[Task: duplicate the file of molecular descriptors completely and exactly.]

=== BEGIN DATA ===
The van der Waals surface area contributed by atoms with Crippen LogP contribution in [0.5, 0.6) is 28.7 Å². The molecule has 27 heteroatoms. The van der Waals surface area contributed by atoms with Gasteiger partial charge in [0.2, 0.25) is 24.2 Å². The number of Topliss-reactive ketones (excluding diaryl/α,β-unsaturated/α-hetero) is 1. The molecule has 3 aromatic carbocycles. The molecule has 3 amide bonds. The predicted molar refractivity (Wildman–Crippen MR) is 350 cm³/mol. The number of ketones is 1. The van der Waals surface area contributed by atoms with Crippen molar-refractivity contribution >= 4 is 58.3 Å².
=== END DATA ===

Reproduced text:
The van der Waals surface area contributed by atoms with Crippen LogP contribution in [0.5, 0.6) is 28.7 Å². The molecule has 27 heteroatoms. The van der Waals surface area contributed by atoms with Gasteiger partial charge in [0.2, 0.25) is 24.2 Å². The number of Topliss-reactive ketones (excluding diaryl/α,β-unsaturated/α-hetero) is 1. The molecule has 3 aromatic carbocycles. The molecule has 3 amide bonds. The predicted molar refractivity (Wildman–Crippen MR) is 350 cm³/mol. The number of ketones is 1. The van der Waals surface area contributed by atoms with Crippen molar-refractivity contribution >= 4 is 58.3 Å².